11. Memory problems [ Time Frame: From baseline to week 24 and from baseline to week 36 ]
    Change in memory problems, measured with the Fibromyalgia Impact Questionnaire Revised; memory subscale, which is an 11- point numeric rating scale of 0-10, with 10 being the worst outcome indicating more memory problems, and lower scores indicating less memory problems.

  12. Tenderness level [ Time Frame: From baseline to week 24 and from baseline to week 36 ]
    Change in tenderness level, measured with the Fibromyalgia Impact Questionnaire Revised; tenderness subscale, which is an 11- point numeric rating scale of 0-10, with 10 being the worst outcome indicating more tenderness, and lower scores indicating less tenderness.

  13. Balance problems [ Time Frame: From baseline to week 24 and from baseline to week 36 ]
    Change in balance problems, measured with the Fibromyalgia Impact Questionnaire Revised; balance subscale, which is an 11- point numeric rating scale of 0-10, with 10 being the worst outcome indicating more balance problems, and lower scores indicating less balance problems.

  14. Environmental sensitivity [ Time Frame: From baseline to week 24 and from baseline to week 36 ]
    Change in environmental sensitivity, measured with the Fibromyalgia Impact Questionnaire Revised; environmental sensitivity subscale, which is an 11- point numeric rating scale of 0-10, with 10 being the worst outcome indicating more environmental sensitivity, and lower scores indicating less environmental sensitivity, and the Fibromyalgia Sensory Hypersensitivity Scale, which is 9 item scale ranging from 0-3 with the maximum score of 27 being the worst outcome indicating the highest level of environmental sensitivity and lower levels indicating less environmental sensitivity.

  15. Pressure pain threshold and tolerance [ Time Frame: From baseline to week 24 ]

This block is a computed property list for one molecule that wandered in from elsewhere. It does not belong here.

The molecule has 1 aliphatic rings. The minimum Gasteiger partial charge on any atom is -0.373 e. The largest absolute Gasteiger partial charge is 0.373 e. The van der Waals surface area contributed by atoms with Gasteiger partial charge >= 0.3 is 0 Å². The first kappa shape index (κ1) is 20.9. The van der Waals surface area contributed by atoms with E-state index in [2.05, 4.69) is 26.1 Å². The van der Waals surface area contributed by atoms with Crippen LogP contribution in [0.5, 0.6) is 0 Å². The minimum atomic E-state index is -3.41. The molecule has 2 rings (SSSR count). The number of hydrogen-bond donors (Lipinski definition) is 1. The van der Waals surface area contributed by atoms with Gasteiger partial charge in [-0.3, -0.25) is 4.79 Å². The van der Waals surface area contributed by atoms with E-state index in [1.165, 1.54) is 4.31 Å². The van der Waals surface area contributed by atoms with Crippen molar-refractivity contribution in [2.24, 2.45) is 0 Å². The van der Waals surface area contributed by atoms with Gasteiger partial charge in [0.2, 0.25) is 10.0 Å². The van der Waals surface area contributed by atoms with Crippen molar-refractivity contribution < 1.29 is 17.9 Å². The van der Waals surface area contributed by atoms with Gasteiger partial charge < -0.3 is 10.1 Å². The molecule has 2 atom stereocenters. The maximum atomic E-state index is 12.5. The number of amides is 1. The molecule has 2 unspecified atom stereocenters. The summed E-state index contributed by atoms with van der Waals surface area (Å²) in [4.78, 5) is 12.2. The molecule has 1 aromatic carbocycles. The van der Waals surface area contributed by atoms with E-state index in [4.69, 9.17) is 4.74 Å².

Change in pressure pain threshold and tolerance, measured with computerized cuff pressure algometry. Pain threshold is defined as the pressure of the cuff at the subjects first sensation of pain when applying constantly rising pressure. Pain tolerance is defined as the worst tolerable pain caused by the pressure stimulation and the pressure is switched off by the patient. Lower pressures indicates low pressure pain threshold and tolerance, and higher pressures indicates higher pain threshold and tolerance.

  16. Muscle fatiguability [ Time Frame: From baseline to week 24 ]
    Change in muscle fatiguability, measured with a static muscle exhaustion test performed during which surface electromyography is recorded. The more muscle exhaustion detected, the more muscle fatiguability.

  17. Appetite [ Time Frame: From baseline to week 24 and from baseline to week 36 ]
    Change in appetite, measured with the Simplified Nutritional Appetite Questionnaire, which is a 5 item scale each ranging from 1 to 5, yielding a maximun score of 25. Higher scores are indicating a greater appetite and lower scores are indicating reduced appetite.

  18. Body weight [ Time Frame: From baseline to week 24 and from baseline to week 36 ]
    Change in body weight, measured using an electronic scale.

  19. Body composition [ Time Frame: From baseline to week 24 ]
    Change in body composition, measured by the bioimpedance measurement conducted using the device named Impedimed model Sfb7, which measures impedance (resistance) through weak electric current flowing through body tissues over a spectrum of frequencies, to detect different body compositions such as body fat and muscle mass, total body water and fat free body mass.

  20. Waist circumference [ Time Frame: From baseline to week 24 ]
    Change in waist circumference, will be measured using a tape measure to the nearest 0.1 cm. as a measure of body fat distribution.